After the first six months sales in Europe have been thoroughly analyzed, a clear trend is starting to form shape: hot demand for SUVs and crossovers is creating additional pressure on minivans and some exotic segments, such as convertibles.
During the first six months of the year on the European continent the total deliveries of minivans dropped 13 percent to 582,000 autos from 657,000 during the same period of 2014. Models such as the Opel Meriva, VW Touran and Citroen C3 Picasso were former best-sellers that registered major drops in demand. At the other end of the spectrum, deliveries of sport utility vehicles and crossovers – including the top selling Renault Captur, Nissan Qashqai or the premium Audi Q3 – jumped 18 percent during the first six months to around 1.6 million vehicles. During the first half of the year the market share in Europe for SUVs and crossovers soared to 21 percent from 20 percent in 2014 and 17 percent two years ago. Another sign of the sector’s strength is that, judging from data from JATO Dynamics, all five SUV/crossover segments surged faster than the overall auto market.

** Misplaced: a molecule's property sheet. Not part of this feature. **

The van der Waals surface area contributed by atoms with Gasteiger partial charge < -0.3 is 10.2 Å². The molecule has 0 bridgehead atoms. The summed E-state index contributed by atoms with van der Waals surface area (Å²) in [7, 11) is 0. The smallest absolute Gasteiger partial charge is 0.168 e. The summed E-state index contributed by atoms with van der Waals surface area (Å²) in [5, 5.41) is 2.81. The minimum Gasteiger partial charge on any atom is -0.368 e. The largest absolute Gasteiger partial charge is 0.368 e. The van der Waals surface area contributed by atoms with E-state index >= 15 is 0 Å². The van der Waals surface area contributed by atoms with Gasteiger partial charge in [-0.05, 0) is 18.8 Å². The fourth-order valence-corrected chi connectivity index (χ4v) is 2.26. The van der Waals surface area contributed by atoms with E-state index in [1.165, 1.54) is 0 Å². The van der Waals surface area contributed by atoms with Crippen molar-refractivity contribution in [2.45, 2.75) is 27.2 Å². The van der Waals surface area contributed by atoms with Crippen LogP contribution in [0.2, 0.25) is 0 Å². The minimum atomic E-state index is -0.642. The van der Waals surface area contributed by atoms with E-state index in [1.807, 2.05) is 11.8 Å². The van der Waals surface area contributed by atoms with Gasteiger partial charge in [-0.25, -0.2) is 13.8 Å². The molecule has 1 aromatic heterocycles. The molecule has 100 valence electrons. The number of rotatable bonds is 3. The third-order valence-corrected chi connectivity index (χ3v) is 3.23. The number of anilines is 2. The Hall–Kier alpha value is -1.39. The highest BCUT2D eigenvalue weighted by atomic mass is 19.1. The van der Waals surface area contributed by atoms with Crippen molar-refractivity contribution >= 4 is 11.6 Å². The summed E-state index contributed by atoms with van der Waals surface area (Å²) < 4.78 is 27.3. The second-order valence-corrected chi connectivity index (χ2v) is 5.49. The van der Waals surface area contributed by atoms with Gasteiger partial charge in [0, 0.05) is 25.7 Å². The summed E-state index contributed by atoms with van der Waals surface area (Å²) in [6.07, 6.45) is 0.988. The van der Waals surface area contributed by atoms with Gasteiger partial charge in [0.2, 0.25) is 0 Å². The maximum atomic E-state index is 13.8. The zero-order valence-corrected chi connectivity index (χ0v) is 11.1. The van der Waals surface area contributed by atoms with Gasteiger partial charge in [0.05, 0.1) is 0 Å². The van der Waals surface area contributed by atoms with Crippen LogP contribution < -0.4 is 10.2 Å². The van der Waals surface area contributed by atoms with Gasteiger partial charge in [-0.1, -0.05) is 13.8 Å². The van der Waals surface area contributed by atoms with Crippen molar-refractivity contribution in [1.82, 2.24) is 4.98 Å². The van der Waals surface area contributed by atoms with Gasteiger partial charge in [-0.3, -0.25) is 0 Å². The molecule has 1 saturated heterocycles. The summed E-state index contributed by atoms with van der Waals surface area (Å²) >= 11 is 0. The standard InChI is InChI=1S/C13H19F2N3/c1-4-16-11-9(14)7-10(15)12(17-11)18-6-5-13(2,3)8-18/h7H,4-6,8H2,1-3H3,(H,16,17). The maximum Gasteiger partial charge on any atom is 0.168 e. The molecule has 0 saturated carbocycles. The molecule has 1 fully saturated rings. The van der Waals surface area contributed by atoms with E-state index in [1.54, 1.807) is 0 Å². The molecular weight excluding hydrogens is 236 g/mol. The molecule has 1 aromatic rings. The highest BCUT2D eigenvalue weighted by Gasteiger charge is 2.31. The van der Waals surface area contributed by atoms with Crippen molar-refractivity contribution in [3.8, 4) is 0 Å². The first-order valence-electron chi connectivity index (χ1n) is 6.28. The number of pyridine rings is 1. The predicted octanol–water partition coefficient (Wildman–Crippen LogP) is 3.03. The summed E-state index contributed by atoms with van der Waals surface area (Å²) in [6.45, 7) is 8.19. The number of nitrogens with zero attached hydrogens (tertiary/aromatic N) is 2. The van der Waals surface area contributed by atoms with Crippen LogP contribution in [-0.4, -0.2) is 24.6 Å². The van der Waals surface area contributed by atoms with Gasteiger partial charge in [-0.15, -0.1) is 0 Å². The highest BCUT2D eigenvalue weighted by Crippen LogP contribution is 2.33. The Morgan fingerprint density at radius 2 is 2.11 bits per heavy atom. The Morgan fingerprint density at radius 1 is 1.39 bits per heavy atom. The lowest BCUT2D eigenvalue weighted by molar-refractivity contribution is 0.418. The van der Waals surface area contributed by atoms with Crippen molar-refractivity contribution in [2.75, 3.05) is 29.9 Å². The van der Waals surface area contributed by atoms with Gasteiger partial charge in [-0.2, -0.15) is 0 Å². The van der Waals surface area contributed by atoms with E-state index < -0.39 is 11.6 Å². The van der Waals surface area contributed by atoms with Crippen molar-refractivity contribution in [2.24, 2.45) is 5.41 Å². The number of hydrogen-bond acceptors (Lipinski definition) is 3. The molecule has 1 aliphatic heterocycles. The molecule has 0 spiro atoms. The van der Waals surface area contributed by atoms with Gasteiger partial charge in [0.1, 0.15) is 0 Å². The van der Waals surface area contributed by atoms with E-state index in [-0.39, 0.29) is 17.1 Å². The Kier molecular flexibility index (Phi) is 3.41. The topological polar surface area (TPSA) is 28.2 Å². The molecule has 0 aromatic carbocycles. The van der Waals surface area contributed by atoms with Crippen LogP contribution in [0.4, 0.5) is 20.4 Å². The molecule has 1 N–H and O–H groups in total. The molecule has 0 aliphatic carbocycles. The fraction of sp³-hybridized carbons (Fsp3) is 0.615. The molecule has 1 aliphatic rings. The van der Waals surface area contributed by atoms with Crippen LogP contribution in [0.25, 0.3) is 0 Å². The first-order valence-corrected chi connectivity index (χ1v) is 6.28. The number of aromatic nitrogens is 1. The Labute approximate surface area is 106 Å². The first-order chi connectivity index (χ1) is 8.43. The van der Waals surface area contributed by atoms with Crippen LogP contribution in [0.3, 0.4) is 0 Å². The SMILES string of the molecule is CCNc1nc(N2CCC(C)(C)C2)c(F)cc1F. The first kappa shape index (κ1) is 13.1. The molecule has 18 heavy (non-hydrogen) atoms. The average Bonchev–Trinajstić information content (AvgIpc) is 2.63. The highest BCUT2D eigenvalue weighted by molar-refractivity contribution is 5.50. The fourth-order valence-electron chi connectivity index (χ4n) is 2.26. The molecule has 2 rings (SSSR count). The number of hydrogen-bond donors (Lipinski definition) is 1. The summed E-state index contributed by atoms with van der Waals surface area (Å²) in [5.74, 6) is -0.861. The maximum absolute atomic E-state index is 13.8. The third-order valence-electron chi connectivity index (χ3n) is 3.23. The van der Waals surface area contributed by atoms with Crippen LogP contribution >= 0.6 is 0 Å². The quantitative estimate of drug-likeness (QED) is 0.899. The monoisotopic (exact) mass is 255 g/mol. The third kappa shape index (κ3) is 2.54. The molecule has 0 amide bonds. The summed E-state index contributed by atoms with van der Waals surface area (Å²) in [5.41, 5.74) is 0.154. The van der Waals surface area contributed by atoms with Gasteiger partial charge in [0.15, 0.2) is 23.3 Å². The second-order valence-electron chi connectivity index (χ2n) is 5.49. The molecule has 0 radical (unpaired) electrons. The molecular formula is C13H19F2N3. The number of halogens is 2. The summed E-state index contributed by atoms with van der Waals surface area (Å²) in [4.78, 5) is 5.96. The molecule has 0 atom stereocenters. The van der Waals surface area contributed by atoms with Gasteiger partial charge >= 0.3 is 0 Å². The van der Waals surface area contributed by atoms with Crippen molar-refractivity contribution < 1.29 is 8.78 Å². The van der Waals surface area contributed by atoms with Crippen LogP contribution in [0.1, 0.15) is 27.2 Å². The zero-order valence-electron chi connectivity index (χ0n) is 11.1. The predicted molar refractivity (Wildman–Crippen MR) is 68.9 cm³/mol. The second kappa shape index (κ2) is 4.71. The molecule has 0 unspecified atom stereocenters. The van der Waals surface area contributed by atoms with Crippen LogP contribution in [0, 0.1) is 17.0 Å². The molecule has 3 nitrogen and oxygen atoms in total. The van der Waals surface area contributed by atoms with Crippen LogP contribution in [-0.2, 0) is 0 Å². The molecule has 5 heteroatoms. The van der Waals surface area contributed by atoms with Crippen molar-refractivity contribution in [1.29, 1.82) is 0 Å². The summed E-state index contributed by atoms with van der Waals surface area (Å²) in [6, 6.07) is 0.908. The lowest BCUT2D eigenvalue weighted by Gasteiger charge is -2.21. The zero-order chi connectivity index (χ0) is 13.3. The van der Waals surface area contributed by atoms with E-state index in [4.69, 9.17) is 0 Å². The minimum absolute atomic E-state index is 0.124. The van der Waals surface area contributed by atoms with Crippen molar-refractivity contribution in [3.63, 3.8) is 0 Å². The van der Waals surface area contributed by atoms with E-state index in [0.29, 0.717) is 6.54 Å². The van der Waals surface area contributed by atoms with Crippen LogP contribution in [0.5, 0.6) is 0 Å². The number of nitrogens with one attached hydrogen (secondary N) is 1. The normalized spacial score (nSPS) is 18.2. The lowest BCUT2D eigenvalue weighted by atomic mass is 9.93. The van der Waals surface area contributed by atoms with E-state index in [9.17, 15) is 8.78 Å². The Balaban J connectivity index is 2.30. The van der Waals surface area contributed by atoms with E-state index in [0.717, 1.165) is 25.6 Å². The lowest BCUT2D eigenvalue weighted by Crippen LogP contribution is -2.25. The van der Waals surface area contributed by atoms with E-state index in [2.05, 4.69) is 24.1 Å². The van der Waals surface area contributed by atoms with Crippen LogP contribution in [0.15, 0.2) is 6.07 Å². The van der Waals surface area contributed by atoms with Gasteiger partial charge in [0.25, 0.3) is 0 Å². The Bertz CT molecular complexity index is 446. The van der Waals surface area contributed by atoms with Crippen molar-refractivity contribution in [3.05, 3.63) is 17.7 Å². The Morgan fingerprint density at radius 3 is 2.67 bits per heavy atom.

One crucial detail about how consumer tastes evolve can be seen at Renault – creator of the minivan segment on the Old Continent – the French automaker has decided to give up the small minivan segment in favor of the subcompact SUV/crossover niche. Instead of delivering a follow-up to the Modus, a not so great performer in the subcompact minivan sector, Renault instead offered the Captur, which quickly rose to the top spot for its crossover class. “My view is that the market is changing because of changing customer tastes and automakers have to adapt,” comments Renault Chief Competitive Officer Thierry Bollore.
Via Automotive News Europe